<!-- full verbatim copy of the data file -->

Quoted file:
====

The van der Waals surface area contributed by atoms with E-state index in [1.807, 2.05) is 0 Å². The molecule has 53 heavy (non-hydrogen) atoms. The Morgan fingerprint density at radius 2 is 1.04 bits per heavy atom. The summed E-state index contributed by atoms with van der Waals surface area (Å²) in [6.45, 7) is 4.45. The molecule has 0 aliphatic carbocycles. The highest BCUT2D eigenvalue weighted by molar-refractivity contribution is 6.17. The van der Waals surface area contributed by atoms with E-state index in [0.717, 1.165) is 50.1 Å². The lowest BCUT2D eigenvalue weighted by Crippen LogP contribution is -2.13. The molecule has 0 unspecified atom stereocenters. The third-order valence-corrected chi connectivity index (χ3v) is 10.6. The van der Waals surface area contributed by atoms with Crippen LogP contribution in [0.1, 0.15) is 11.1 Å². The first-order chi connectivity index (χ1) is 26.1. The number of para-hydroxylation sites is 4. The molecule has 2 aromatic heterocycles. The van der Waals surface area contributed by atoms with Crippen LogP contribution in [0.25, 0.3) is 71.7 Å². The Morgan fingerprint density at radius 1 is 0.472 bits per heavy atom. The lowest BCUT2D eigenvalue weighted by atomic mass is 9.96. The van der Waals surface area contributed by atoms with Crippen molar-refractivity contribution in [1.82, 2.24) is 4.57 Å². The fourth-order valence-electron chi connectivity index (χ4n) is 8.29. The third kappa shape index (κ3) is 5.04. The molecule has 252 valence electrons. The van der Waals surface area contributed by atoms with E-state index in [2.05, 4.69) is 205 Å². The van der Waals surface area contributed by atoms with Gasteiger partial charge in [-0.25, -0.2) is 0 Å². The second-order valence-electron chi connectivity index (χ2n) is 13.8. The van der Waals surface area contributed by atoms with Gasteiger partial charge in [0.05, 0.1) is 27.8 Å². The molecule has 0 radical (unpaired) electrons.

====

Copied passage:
The van der Waals surface area contributed by atoms with E-state index in [1.807, 2.05) is 0 Å². The molecule has 53 heavy (non-hydrogen) atoms. The Morgan fingerprint density at radius 2 is 1.04 bits per heavy atom. The summed E-state index contributed by atoms with van der Waals surface area (Å²) in [6.45, 7) is 4.45. The molecule has 0 aliphatic carbocycles. The highest BCUT2D eigenvalue weighted by molar-refractivity contribution is 6.17. The van der Waals surface area contributed by atoms with E-state index in [0.717, 1.165) is 50.1 Å². The lowest BCUT2D eigenvalue weighted by Crippen LogP contribution is -2.13. The molecule has 0 unspecified atom stereocenters. The third-order valence-corrected chi connectivity index (χ3v) is 10.6. The van der Waals surface area contributed by atoms with Crippen LogP contribution in [0.1, 0.15) is 11.1 Å². The first-order chi connectivity index (χ1) is 26.1. The number of para-hydroxylation sites is 4. The molecule has 2 aromatic heterocycles. The van der Waals surface area contributed by atoms with Crippen LogP contribution in [0.25, 0.3) is 71.7 Å². The Morgan fingerprint density at radius 1 is 0.472 bits per heavy atom. The lowest BCUT2D eigenvalue weighted by atomic mass is 9.96. The van der Waals surface area contributed by atoms with Crippen molar-refractivity contribution in [1.82, 2.24) is 4.57 Å². The fourth-order valence-electron chi connectivity index (χ4n) is 8.29. The third kappa shape index (κ3) is 5.04. The molecule has 252 valence electrons. The van der Waals surface area contributed by atoms with E-state index in [2.05, 4.69) is 205 Å². The van der Waals surface area contributed by atoms with Gasteiger partial charge in [-0.25, -0.2) is 0 Å². The second-order valence-electron chi connectivity index (χ2n) is 13.8. The van der Waals surface area contributed by atoms with Gasteiger partial charge in [0.05, 0.1) is 27.8 Å². The molecule has 0 radical (unpaired) electrons.